Finding target leads through content marketing
With the company now expanded, Workmate is directing some of its effort toward content marketing.
In addition to direct sales, the company now also tries to offer value to clients and the community. This is done via a variety of content formats (blog posts, e-books, etc). Mathew believes that putting out valuable content and knowledge will ultimately attract attention from potential customers.
Workmate’s team tracks content performance and website traffic using HubSpot. This allows them to see which users frequently access their content and find it relevant to their problems.
“For example, our sales team can see the contact details or company of a particular person that has viewed our website four times in the last week and downloaded three e-books,” he says.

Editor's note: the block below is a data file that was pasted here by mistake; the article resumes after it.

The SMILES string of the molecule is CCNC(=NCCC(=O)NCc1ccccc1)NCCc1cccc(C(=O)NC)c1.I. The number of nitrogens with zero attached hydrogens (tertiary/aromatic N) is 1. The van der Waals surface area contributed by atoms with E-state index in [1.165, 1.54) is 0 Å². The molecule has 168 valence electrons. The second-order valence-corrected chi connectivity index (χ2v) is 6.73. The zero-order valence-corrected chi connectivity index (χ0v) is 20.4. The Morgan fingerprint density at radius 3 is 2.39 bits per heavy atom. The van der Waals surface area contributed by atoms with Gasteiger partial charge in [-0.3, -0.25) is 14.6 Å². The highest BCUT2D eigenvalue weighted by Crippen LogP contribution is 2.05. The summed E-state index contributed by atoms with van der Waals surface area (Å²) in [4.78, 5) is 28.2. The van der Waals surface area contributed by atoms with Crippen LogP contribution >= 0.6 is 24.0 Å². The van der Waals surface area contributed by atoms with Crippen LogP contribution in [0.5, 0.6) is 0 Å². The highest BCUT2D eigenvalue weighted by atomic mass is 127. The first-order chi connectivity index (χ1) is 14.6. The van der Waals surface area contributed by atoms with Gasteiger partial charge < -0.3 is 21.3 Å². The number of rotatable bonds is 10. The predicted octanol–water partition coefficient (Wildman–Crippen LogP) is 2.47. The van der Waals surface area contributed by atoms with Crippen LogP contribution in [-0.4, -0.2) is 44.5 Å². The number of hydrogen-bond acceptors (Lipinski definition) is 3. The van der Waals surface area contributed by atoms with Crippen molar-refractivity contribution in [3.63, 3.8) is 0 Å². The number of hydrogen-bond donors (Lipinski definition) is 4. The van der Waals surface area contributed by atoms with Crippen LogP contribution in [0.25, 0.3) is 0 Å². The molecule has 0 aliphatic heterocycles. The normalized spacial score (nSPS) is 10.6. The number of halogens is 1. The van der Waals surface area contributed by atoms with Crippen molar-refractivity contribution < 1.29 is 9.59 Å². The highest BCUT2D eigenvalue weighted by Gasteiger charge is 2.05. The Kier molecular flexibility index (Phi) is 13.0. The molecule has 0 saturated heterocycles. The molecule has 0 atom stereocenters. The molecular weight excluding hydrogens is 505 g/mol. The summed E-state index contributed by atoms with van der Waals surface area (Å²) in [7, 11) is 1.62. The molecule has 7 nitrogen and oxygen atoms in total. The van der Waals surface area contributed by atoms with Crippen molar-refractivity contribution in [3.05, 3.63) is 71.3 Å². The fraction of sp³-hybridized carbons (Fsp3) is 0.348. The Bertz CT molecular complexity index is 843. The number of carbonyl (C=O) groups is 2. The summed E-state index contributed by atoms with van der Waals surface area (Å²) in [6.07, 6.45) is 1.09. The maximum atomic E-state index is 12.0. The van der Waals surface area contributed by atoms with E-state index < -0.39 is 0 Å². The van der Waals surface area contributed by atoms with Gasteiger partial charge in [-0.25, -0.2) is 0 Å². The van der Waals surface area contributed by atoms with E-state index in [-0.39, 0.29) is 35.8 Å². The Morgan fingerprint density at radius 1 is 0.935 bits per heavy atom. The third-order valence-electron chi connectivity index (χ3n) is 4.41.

When they find potential leads, Workmate’s sales team claims to approach them in a consultative manner, rather then going straight into direct sales mode.
Focusing on a smaller group of customers to build loyalty
When asked for advice to fellow B2B startups, Mathew says that it's important to focus on your first group of customers.
He encourages entrepreneurs to take it slow and avoid scaling up the business too quickly.
“When you're starting out with five to ten customers, and they work with you to the point that they can't live without your platform anymore because it is so valuable — that's when you can scale,” says Mathew.
Mathew has gleaned important lessons from the mistakes he made throughout his career. When Workmate first launched, he tried to reach as many customers as possible and ended up losing sight of the company’s core focus.
Even though diversifying into multiple industries gave the company good traction, it also negatively impacted product development, as every industry has different needs. Pivoting from many industries to just one has helped Workmate sustain its business, says Mathew.
He adds, “We started with a broad focus, found something that we felt was actually the best fit, and then narrowed our focus toward that one industry."